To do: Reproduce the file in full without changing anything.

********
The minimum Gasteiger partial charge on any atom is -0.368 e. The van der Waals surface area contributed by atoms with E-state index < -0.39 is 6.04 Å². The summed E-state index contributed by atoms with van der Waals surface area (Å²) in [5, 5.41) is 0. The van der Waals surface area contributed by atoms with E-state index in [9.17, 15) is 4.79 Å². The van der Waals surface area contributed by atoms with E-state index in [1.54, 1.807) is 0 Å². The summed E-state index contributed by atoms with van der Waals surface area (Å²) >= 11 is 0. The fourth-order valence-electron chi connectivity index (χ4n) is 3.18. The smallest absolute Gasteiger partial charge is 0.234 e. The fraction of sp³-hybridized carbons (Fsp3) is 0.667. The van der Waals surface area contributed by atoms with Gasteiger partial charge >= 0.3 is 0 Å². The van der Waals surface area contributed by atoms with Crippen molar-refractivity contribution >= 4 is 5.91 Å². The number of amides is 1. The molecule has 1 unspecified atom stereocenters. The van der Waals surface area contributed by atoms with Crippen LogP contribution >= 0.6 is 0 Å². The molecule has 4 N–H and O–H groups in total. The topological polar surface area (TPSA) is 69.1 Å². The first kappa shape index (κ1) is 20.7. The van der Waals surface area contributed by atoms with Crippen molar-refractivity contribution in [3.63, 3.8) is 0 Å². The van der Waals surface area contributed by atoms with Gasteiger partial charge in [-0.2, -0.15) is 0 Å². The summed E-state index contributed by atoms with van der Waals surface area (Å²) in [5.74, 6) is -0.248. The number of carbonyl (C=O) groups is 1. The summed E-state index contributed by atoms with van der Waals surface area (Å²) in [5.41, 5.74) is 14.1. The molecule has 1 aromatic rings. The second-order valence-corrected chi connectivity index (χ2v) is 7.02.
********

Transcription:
The minimum Gasteiger partial charge on any atom is -0.368 e. The van der Waals surface area contributed by atoms with E-state index < -0.39 is 6.04 Å². The summed E-state index contributed by atoms with van der Waals surface area (Å²) in [5, 5.41) is 0. The van der Waals surface area contributed by atoms with E-state index in [9.17, 15) is 4.79 Å². The van der Waals surface area contributed by atoms with E-state index in [1.54, 1.807) is 0 Å². The summed E-state index contributed by atoms with van der Waals surface area (Å²) >= 11 is 0. The fourth-order valence-electron chi connectivity index (χ4n) is 3.18. The smallest absolute Gasteiger partial charge is 0.234 e. The fraction of sp³-hybridized carbons (Fsp3) is 0.667. The van der Waals surface area contributed by atoms with Gasteiger partial charge >= 0.3 is 0 Å². The van der Waals surface area contributed by atoms with Crippen molar-refractivity contribution >= 4 is 5.91 Å². The number of amides is 1. The molecule has 1 unspecified atom stereocenters. The van der Waals surface area contributed by atoms with Crippen LogP contribution >= 0.6 is 0 Å². The molecule has 4 N–H and O–H groups in total. The topological polar surface area (TPSA) is 69.1 Å². The first kappa shape index (κ1) is 20.7. The van der Waals surface area contributed by atoms with Crippen molar-refractivity contribution in [3.63, 3.8) is 0 Å². The van der Waals surface area contributed by atoms with Gasteiger partial charge in [-0.2, -0.15) is 0 Å². The summed E-state index contributed by atoms with van der Waals surface area (Å²) in [5.74, 6) is -0.248. The number of carbonyl (C=O) groups is 1. The summed E-state index contributed by atoms with van der Waals surface area (Å²) in [5.41, 5.74) is 14.1. The molecule has 1 aromatic rings. The second-order valence-corrected chi connectivity index (χ2v) is 7.02.